The Alaska Department of Fish and Game responded June 10, 2021, by opening the 180-mile stretch of river within the Wildlife Refuge to gillnet fishing “for all Alaskans” to do “subsistence fishing.”

On Thursday, the United States Court for the District of Alaska granted the federal government a preliminary injunction against the state of Alaska, reimposing the subsistence user priority. The case will still go to trial, but the judge ruled the federal government was likely to succeed in its case.


Comment: Why doesn’t the state of Minnesota make it a priority to protect wild rice and other subsistence foods of the Anishinaabe, and for others who live off the land, from mining and pipeline projects?

Latest Payday lender Rent-a-Tribe’ scheme to avoid state usury laws

The federal government and many states have consumer protection laws to prevent predatory lending practices.

Pay Day lenders have looked for end runs around those laws.

One such effort is a “Rent-a-Tribe” scheme, where a Payday loan company “partners” with a Native Nation in hopes of shielding itself from lawsuits using the Native Nation’s sovereign immunity.

The Lac Courte Oreilles (LCO) Nation in Wisconsin finds itself in the middle of such a deal gone wrong.

LCO entered into an agreement with Cane Bay Partners VI, LLLP and other defendants to help LCO develop its own lending business, its court filing said.

LCO is asking the Federal District Court for the Western District of Wisconsin to intervene to address years of defendants’ “predatory and collusive business practices against the Tribe and its business entities.”

Defendants “orchestrated a scheme to exercise de facto control over the Tribe’s lending businesses to facilitate an illegal lending enterprise and charge consumers up to 730% annual interest for loan,” LCO’s complaint said.

“Defendants, playing on the Tribe’s desperate desire to diversify its limited economy by creating new opportunities and governmental support for its people, held themselves out as industry experts and successful businessmen willing to consult on the development of, and provide services for, the Tribe’s lending venture.”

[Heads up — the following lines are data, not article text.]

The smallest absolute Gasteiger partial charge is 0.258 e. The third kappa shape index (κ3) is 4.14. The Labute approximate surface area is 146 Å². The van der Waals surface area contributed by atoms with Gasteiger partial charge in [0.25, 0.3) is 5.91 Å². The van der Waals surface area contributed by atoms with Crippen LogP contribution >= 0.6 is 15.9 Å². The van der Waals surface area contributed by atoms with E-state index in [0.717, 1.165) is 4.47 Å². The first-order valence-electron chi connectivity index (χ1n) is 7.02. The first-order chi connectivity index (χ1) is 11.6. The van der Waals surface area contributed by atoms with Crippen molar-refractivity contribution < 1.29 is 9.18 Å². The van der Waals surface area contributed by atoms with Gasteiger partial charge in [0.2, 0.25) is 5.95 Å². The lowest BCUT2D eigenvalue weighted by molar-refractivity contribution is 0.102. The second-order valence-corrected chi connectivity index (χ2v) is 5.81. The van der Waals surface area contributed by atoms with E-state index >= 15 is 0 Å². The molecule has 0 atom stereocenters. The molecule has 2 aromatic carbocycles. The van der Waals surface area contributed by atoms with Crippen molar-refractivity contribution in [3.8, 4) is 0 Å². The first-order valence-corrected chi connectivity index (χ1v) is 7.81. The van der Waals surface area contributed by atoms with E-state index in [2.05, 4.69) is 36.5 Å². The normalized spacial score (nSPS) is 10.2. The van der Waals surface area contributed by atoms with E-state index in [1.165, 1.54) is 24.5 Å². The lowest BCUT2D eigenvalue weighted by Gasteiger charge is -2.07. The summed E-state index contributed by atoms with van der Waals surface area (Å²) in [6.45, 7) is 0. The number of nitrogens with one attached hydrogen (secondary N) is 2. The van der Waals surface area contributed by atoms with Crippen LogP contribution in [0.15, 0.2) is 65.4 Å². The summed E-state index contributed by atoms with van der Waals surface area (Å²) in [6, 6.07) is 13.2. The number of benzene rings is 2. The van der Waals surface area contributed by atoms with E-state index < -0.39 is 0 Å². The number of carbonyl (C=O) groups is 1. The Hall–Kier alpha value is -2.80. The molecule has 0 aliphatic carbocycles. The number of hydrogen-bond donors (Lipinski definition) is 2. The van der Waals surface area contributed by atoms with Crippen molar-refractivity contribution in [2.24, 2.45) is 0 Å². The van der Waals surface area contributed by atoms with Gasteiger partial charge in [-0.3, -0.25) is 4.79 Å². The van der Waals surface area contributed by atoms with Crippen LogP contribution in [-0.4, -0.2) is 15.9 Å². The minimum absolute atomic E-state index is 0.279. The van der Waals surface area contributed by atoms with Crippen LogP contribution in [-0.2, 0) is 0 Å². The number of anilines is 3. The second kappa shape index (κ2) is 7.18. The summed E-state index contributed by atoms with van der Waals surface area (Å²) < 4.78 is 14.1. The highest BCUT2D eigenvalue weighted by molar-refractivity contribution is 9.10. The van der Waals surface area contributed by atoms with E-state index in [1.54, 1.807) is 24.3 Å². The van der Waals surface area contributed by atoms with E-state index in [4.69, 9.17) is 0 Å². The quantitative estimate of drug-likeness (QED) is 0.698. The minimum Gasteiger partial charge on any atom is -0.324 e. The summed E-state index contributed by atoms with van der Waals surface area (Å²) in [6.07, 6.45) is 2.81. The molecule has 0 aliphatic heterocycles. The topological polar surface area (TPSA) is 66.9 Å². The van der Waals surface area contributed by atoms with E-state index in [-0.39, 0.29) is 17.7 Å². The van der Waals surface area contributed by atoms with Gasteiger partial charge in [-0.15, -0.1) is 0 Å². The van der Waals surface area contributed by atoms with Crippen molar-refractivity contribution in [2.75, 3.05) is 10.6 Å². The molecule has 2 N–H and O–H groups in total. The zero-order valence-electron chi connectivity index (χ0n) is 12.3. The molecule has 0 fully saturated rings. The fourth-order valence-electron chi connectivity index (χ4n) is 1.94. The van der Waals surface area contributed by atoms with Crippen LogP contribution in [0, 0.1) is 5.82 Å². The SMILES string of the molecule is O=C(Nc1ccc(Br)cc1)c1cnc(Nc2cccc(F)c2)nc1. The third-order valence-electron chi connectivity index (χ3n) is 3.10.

Defendants really sought to create a “’rent-a-tribe’ scheme — a business that was tribally owned and operated on paper, but in reality, merely a front for non-tribal companies and individuals to continue their illegal offshore operations and skim money from the Tribe.”

When LCO tried to reassert control of the business and restore transparency and accountability, defendants threw up roadblocks, LCO said.

They refused to allow LCO “access to their own asset and intellectual property,” the complaint said. They began efforts to “erode the value of the Tribe’s portfolios.”

“All of these efforts were geared toward maintaining [Defendant’s] control and allowing Defendant … to bleed the Tribe’s asset dry.”

There’s no ruling yet on the case, but these Rent-a-Tribe cases aren’t new. In 2013, for instance, the Minnesota Attorney General sued CashCall, arguing that it was trying to avoid states usury laws by using Western Sky LLC as a front company. Western Sky was owned by a man who claimed to be a member of the Cheyenne River Sioux Tribe, court documents said.

The Minnesota Court of Appeals found that the Tribe “didn’t approve Western Sky’s creation, and Western Sky’s profits do not benefit the tribe.”

This case ended with an out-of-court settlement in 2016.